Open access peer-reviewed chapter

Elastography in Chronic Liver Diseases

By Samuel N. Gitau and Issa K. Menge

Submitted: March 9th 2019Reviewed: June 26th 2019Published: December 2nd 2019

DOI: 10.5772/intechopen.88228

Downloaded: 66

Abstract

Elastography is useful for diagnosing and grading hepatic fibrosis in patients with chronic liver diseases (CLD). In addition, it may be used as a noninvasive tool for surveillance and prognostication of patients with complications related to CLD. Elastography uses real-time ultrasound to assess for tissue elasticity and is a fast, simple, reproducible, and reliable method for noninvasive liver fibrosis evaluation. Management of chronic liver disease is dependent on the grade of liver fibrosis to ascertain the urgency and choice of treatment and advice on further screening for cirrhosis and hepatocellular carcinoma. This chapter will highlight the role of elastography in the evaluation of chronic liver disease including hepatitis B and C and HIV-related liver disease and nonalcoholic fatty liver disease (NAFLD).

Keywords

  • diffuse liver disease
  • hepatitis B
  • hepatitis C
  • nonalcoholic fatty liver disease

1. Introduction

Chronic liver diseases are a major cause of morbidity and mortality worldwide with around 800,000 deaths per year attributable to liver cirrhosis [1]. There are a myriad of causes of chronic liver disease including viral infections, alcohol abuse, nonalcoholic fatty liver disease, biliary disease, autoimmune disease, genetic causes, and metabolic disorders [2]. Liver fibrosis results from chronic injury induced by a variety of causes with infection being the leading one. Most patients with chronic liver disease are often asymptomatic with symptoms only setting in when complications of the disease such as portal hypertension, cirrhosis, and hepatocellular carcinoma develop.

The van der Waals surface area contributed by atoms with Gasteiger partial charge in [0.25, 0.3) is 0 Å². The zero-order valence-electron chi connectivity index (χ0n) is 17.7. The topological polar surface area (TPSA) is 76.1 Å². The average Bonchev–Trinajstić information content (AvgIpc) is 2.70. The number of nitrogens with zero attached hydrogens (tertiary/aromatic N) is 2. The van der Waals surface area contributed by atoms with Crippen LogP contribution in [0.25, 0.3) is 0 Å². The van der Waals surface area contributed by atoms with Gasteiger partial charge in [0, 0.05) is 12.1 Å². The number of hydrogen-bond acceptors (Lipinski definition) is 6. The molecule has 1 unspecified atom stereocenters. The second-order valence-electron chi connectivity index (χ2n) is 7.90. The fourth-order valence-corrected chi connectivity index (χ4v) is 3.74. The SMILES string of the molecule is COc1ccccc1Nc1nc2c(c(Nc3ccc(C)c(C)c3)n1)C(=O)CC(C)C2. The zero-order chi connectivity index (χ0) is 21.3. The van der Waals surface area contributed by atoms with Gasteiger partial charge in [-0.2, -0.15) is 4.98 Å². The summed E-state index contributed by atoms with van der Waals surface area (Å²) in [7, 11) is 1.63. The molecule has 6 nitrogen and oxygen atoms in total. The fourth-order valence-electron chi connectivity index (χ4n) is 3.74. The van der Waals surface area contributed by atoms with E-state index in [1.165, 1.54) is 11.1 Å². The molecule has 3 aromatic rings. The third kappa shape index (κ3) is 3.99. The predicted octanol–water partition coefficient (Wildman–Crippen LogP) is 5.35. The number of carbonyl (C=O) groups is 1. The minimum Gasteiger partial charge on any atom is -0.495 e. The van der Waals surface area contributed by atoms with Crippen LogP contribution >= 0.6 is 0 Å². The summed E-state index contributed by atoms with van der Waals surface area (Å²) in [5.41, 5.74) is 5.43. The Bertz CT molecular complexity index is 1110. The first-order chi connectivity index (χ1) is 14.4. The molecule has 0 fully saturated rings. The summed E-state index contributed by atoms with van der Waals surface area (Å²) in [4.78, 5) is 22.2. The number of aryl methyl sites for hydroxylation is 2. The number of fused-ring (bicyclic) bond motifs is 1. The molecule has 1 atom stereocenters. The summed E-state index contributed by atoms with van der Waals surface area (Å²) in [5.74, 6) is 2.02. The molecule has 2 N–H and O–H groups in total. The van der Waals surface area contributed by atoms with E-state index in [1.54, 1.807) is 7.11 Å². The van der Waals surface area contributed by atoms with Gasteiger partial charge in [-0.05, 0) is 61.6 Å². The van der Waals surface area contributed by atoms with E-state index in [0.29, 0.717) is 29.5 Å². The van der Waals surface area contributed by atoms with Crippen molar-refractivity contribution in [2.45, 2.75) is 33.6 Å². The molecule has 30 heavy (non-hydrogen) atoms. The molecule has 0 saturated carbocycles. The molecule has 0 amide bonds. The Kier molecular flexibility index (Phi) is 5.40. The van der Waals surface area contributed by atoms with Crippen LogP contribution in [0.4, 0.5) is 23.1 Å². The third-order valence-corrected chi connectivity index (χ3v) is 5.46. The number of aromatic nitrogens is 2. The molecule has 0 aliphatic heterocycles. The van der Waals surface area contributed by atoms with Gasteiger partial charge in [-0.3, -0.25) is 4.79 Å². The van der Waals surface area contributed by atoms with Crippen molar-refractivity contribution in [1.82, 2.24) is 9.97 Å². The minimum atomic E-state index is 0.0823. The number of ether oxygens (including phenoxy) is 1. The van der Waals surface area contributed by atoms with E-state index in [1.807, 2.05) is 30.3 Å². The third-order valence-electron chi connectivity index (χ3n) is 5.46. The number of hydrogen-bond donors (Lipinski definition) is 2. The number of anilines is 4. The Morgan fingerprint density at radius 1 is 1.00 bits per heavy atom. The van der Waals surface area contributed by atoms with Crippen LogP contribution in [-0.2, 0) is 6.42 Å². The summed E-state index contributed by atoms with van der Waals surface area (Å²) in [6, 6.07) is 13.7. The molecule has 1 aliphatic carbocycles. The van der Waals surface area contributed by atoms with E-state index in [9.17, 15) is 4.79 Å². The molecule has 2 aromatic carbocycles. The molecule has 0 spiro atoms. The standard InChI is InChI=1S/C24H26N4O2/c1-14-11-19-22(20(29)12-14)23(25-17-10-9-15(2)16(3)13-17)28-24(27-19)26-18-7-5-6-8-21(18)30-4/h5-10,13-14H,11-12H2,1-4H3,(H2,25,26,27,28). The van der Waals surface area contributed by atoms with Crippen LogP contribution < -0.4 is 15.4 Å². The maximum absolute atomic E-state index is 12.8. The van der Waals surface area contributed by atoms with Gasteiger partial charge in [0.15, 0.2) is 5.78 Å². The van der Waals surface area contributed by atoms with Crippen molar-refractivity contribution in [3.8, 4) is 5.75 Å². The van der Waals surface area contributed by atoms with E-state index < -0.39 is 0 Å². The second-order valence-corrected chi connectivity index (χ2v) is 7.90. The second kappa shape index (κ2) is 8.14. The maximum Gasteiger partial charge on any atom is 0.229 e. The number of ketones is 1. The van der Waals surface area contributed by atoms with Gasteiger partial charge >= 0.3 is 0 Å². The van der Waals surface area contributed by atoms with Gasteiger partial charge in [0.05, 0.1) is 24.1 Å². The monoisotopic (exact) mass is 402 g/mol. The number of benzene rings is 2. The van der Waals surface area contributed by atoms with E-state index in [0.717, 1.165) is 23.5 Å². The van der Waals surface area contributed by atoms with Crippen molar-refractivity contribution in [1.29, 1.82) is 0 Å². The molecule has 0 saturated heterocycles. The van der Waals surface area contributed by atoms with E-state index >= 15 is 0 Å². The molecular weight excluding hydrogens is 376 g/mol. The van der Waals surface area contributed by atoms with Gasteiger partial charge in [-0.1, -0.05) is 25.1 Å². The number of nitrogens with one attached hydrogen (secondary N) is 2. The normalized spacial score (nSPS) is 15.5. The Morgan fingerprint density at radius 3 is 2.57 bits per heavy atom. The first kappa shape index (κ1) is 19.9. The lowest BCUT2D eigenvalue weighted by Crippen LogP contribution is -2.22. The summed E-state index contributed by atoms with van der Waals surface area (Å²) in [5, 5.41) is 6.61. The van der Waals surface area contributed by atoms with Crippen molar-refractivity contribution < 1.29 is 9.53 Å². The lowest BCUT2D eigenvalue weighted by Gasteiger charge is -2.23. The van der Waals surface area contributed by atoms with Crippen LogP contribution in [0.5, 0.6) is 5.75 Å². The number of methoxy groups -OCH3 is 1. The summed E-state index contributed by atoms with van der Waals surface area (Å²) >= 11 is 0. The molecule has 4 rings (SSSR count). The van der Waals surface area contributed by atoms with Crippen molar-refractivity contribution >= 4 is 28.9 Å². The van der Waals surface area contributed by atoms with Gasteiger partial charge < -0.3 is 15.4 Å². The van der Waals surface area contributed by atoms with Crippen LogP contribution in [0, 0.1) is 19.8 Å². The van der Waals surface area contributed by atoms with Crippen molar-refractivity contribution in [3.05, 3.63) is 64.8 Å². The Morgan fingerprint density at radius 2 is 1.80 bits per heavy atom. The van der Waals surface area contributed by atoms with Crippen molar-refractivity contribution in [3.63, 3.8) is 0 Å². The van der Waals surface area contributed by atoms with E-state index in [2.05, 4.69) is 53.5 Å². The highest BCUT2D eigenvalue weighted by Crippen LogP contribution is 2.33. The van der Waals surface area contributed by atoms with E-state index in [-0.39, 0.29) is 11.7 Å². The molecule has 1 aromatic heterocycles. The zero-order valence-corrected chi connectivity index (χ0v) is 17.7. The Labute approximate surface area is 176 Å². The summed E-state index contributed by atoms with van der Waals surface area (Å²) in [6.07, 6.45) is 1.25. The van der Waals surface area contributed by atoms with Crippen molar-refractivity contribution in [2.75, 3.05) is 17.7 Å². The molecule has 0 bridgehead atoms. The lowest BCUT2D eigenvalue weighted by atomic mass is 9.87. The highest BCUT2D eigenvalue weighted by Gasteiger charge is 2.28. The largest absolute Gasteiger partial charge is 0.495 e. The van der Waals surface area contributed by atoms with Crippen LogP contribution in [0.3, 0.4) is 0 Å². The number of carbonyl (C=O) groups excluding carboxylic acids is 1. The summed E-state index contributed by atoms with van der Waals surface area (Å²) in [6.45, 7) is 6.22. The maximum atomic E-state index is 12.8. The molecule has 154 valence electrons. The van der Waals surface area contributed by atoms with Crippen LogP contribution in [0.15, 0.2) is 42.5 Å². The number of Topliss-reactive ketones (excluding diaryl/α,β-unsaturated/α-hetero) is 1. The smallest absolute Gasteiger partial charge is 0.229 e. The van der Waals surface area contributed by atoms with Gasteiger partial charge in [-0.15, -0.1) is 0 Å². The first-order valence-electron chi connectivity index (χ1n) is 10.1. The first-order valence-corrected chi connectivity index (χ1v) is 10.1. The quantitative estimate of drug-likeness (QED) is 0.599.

Management of chronic liver disease is dependent on the grade of liver fibrosis to ascertain the urgency and choice of treatment and advice on further screening for cirrhosis and hepatocellular carcinoma. Though liver biopsy has traditionally been the gold standard for diagnosis and staging of liver fibrosis, the procedure has paramount shortfalls as a medical screening test. It lacks the safety profile, accuracy, and accessibility of a standard medical screening test. It is an invasive technique with rates of morbidity of 3 in 100 and mortality of 3 in 10,000 reported [3]. In addition, sampling errors may arise because only 1/50,000 of the liver is sampled during the procedure. Inter- and intra-observer variability of between 10 and 20% in interpretation and staging of hepatic fibrosis have been reported which may lead to under-staging or over-staging of fibrosis [4]. A study by Maharaj et al. [5], where three percutaneous liver biopsies were performed in the same patients using the same entry points, found a concordance rate for cirrhosis in all three biopsy specimens of only 50%. Taking into consideration all these shortfalls, the “gold standard” for the true liver disease status would be the histological analysis of nearly the entire liver which is not feasible. Effectively, liver biopsy is an “imperfect gold standard,” and the definitive diagnosis of liver fibrosis in routine clinical practice is practically impossible [6].